Infographic: Lake Superior Pressured by Climate Change and Invasive Species

Warming water temperatures and destructive, non-native species threaten the world’s largest lake.

Lake Superior is the largest lake in the world by surface area, and it is the largest of North America’s Laurentian Great Lakes, which hold approximately 20 percent of the world’s surface fresh water. Superior, located on the border between Canada and the United States, is also one of the world’s fastest warming lakes.

Between 1979 and 2006, surface water temperatures in the lake increased 2.5 degrees Celsius (4.5 degrees Fahrenheit), warming much faster than the surrounding air, according to a 2007 study by researchers at the University of Minnesota-Duluth’s Large Lakes Observatory. The reason, the study found, was declining winter ice cover, which has been highly variable in the past several years.

The graphs below show changes in water temperature at monitoring buoys in the western, central, and eastern basins of Lake Superior. Dots on the map represent the actual location of these monitoring buoys.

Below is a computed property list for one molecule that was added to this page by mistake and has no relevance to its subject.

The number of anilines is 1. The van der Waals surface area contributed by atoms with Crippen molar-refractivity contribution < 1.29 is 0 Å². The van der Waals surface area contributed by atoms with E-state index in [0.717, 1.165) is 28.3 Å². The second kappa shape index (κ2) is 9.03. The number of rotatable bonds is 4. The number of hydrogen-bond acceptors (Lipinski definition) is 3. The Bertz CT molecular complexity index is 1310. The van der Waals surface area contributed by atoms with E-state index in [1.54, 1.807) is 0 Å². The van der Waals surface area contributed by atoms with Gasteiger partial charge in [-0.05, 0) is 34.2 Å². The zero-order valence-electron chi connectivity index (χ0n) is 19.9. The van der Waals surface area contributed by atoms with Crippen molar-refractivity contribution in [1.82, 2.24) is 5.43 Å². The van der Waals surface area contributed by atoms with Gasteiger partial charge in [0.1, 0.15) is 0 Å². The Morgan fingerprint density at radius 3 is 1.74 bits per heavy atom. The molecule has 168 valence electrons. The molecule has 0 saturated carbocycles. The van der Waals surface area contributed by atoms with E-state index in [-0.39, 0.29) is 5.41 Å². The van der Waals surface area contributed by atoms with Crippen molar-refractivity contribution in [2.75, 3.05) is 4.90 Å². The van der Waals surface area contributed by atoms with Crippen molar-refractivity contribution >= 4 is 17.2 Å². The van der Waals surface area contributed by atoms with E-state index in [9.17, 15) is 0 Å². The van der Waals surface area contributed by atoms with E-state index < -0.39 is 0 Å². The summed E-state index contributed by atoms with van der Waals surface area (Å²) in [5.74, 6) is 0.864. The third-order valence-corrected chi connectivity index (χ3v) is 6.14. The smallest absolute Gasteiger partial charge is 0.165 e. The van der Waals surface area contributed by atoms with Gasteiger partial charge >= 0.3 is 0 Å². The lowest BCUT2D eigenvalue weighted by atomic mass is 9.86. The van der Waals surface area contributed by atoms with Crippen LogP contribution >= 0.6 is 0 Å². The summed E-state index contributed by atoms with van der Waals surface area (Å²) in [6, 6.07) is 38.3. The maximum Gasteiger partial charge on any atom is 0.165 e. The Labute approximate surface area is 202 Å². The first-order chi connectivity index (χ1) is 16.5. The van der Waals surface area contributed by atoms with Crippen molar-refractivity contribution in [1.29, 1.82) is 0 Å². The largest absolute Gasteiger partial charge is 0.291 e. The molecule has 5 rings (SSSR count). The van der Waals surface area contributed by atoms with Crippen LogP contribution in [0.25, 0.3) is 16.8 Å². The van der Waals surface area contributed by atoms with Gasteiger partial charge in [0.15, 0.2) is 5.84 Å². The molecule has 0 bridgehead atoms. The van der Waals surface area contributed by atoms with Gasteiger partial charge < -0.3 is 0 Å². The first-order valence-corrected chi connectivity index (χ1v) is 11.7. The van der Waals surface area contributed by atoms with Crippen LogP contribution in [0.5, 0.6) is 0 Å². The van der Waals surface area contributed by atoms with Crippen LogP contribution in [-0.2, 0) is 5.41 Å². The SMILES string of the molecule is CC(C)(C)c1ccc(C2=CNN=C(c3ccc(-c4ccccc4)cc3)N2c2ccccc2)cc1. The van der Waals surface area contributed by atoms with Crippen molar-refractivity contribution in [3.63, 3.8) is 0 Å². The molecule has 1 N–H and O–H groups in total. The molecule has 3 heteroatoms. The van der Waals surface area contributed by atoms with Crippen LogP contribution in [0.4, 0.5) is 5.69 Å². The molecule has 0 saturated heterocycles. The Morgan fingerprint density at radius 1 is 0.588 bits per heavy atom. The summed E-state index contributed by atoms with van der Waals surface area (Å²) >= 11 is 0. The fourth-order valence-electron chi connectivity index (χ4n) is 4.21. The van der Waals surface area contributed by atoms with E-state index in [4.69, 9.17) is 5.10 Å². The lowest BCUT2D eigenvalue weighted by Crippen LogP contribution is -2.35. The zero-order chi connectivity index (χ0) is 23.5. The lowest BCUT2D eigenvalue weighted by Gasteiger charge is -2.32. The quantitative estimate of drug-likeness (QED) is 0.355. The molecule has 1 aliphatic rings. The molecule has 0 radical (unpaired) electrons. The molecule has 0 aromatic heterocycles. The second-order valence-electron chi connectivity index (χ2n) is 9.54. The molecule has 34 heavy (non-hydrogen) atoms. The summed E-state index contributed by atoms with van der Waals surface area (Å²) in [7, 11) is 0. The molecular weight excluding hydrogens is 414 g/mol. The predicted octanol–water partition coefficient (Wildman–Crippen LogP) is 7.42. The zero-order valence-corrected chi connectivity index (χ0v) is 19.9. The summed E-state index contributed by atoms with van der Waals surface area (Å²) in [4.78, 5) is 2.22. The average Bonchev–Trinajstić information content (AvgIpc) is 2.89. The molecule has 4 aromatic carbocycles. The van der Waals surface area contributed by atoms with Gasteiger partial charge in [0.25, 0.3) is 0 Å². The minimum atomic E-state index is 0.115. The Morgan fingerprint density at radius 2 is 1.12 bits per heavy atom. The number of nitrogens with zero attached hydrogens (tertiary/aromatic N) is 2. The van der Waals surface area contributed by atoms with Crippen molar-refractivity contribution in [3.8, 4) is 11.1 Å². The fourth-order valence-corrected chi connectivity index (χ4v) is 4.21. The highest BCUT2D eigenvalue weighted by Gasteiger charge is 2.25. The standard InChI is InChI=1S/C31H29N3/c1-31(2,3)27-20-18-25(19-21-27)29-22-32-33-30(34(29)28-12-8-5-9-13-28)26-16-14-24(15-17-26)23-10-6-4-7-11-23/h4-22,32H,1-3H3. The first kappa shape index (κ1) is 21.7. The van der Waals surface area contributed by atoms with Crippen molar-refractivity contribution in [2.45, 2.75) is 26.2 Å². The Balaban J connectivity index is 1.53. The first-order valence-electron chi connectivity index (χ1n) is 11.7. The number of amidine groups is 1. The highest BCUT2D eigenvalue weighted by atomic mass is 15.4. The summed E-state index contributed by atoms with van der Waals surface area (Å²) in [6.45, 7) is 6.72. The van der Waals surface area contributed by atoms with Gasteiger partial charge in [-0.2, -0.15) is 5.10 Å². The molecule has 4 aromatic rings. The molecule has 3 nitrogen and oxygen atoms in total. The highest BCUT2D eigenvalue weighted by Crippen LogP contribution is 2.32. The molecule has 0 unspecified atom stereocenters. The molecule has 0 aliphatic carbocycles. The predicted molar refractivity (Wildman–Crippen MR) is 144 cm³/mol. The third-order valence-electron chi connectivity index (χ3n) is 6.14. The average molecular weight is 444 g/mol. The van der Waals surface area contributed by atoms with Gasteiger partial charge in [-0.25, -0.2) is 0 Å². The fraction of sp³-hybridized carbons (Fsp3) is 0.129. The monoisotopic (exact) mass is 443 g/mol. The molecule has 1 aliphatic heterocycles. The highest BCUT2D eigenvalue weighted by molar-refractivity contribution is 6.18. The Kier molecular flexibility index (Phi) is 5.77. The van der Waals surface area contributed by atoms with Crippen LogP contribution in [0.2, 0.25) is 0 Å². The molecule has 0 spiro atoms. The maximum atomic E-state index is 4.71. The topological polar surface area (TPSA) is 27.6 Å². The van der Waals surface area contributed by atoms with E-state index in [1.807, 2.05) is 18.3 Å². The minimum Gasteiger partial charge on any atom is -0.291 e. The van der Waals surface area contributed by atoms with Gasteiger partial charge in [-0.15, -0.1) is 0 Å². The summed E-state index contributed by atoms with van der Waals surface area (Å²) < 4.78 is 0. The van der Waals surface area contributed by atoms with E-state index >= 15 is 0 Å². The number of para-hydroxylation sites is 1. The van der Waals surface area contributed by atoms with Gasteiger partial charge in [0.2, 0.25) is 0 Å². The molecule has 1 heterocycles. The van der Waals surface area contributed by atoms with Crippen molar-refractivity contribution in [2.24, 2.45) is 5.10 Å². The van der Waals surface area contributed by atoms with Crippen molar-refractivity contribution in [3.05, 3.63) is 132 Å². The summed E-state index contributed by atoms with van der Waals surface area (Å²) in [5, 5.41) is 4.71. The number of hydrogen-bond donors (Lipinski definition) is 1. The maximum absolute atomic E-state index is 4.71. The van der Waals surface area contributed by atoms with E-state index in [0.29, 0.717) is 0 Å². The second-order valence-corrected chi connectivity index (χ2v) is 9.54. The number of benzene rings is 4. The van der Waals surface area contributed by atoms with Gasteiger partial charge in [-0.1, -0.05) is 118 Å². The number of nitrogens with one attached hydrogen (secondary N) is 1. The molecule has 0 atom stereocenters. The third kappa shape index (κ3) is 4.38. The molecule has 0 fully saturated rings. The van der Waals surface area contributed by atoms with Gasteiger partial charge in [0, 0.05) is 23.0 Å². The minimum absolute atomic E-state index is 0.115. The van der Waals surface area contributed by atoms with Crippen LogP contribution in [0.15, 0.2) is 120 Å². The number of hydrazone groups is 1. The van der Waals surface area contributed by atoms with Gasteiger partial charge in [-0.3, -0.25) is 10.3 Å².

In addition, nearly 100 non-native species have been found in Lake Superior since the end of the 19th century. Some of these species, such as the sea lamprey, became invasive. The lampreys decimated native populations of Great Lakes fish that underpinned the regional commercial fishery. The areas of the boxes depicting categories of non-native species in the graphic below correspond to each category’s relative share of the non-native species population.

Infographic Graphic Map Lake Superior Michigan United States Canada Minnesota Wisconsin Lakes In Jeopardy water climate change invasive species Kaye LaFond Circle of Blue

Graphic © Kaye LaFond / Circle of Blue
Warming water temperatures and invasive species pressure the Lake Superior ecosystem. Click image to enlarge.

This graphic is the fourth in a five-week series documenting threats to the world’s largest lakes. The first graphic detailed declining water levels in Lake Urmia, the second explained pollution in Lake Baikal, and the third described hydropower and agricultural development in Lake Turkana. Click here to read Circle of Blue’s report about endangered lakes and here to view an interactive map of threats to the 20 largest lakes in the world.

Crystal Edmunds and Codi Kozacek contributed to this infographic. Reach Crystal Edmunds at and contact Codi Yeager; or tweet to @ce301005 and @CodiKozacek.

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